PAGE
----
Born a cripple in Breslau, Germany (now Poland) on April 9, 1865, Charles Proteus Steinmetz never married for fear his children would be deformed as he and as his father were. But he loved children, so he adopted a young engineer whose subsequent family made him a beloved grandfather. This love of children subsequently expanded to include many more children in Schenectady, N.Y. At Christmas, for example, Steinmetz gave every orphan in Schenectady a present.
The U.S. almost forfeited his technological, educational, and charitable work, though. When he sought to enter the U.S. from Switzerland in July 1889, an Ellis Island custom official questioned his qualifications to be a valued citizen because of his deformities and his finances. Only through the quick thinking of his friend Oscar Asmussen, who vouched for him financially and offered to be his sponsor, did the customs official relent.
Despite his many innovations, Steinmetz wasn’t all work. He loved plants, animals, and playing cards. He even formed a poker club, humorously called "The Society for the Adjustment of Salaries."
Pet crows, raccoons, squirrels, cranes, a monkey, and dogs filled his house. He raised orchids, cacti, and many unusual plants. Still, he couldn’t get away from finding ways to improve things and used his home conservatory, supported by General Electric, to experiment with the effects of lighting and synthetic fertilizers on plant growth.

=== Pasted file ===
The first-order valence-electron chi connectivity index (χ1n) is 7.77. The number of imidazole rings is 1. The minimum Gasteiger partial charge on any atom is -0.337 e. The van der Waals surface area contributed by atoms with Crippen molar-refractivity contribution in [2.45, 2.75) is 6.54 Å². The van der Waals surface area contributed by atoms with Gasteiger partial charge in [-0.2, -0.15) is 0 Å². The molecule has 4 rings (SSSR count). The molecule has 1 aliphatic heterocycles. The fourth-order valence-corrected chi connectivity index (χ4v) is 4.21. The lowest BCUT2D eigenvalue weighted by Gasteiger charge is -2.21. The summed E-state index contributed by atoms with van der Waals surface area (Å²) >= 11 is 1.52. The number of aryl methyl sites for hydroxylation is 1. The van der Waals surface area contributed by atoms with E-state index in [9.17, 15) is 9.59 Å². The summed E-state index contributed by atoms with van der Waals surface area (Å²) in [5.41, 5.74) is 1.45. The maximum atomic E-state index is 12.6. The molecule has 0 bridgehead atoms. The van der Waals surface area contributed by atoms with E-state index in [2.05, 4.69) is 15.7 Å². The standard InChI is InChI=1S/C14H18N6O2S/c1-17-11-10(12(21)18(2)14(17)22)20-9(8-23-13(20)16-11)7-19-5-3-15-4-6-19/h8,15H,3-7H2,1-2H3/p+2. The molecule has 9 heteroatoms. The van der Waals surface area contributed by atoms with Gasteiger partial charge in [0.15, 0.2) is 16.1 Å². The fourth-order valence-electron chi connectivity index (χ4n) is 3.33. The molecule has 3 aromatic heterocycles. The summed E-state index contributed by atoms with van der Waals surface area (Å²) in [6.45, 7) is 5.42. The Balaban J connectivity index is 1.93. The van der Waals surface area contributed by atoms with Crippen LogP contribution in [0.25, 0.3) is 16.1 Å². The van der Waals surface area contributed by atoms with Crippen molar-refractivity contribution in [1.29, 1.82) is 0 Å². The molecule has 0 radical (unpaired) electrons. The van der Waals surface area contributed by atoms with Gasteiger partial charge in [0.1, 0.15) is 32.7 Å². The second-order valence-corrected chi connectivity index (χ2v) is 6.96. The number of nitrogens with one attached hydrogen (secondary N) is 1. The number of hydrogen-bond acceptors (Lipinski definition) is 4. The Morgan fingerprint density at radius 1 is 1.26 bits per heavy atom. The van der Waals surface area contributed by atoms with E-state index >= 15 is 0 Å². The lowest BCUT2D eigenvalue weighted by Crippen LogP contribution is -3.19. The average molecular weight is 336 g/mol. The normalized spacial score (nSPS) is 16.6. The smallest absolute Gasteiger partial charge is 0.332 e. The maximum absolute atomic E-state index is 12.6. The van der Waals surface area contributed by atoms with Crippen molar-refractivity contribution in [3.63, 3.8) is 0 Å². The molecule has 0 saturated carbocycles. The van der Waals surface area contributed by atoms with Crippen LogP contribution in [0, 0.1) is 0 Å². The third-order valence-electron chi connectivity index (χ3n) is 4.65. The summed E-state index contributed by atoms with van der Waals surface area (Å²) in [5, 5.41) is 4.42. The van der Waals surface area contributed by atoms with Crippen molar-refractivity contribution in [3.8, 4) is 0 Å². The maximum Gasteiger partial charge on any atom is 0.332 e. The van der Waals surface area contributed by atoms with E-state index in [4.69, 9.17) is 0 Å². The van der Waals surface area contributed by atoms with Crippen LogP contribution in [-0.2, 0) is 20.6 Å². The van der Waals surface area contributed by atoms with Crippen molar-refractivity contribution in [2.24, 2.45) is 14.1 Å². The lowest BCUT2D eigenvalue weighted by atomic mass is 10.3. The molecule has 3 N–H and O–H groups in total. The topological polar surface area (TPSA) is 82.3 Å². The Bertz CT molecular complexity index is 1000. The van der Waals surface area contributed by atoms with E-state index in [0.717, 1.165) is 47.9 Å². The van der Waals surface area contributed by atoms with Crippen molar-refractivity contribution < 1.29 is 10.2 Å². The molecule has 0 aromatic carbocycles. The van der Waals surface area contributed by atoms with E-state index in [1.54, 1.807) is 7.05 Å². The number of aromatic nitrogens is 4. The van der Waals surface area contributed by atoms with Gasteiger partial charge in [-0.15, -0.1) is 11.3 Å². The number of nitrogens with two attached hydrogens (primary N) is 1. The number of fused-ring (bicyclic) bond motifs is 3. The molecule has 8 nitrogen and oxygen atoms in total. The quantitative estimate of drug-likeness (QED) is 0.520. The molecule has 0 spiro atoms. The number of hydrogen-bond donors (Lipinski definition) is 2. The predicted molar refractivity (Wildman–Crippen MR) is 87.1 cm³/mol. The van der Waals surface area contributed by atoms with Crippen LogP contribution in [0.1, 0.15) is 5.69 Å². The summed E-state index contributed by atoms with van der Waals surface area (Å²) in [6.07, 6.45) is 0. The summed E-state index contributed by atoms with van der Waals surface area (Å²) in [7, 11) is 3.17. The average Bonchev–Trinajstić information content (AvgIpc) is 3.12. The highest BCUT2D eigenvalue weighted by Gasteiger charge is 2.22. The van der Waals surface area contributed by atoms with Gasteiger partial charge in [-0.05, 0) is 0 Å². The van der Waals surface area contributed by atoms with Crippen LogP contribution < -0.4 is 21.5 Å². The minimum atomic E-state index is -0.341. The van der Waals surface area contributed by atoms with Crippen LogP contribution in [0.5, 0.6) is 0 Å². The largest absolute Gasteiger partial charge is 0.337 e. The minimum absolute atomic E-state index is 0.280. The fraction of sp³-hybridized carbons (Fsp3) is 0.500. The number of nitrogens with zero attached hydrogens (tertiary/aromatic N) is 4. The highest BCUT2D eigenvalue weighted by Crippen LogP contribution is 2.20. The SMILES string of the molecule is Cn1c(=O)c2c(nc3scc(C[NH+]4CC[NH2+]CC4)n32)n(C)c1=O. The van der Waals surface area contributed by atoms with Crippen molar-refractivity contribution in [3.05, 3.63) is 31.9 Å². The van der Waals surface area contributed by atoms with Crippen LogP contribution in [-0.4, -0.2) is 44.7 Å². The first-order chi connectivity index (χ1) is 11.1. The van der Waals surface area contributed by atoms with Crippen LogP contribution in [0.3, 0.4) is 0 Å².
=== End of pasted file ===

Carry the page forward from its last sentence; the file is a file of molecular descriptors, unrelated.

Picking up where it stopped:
Long-before today’s workaholics were dragging their laptops on vacations, Steinmetz figured out a way to combine his love of nature with his drive to understand electrical engineering. At his campsite on the Mohawk River, he often worked in his canoe. A board stretched from gunwale to gunwale as the desk, and the short Steinmetz would kneel on a cushion while working mathematical calculations.
Finally, no article on Steinmetz would be complete without mention of his appreciation of Blackstone panetella cigars. He loved them so much, when GE planned to eliminate smoking at its labs, he threatened to leave! The rule wasn’t enforced.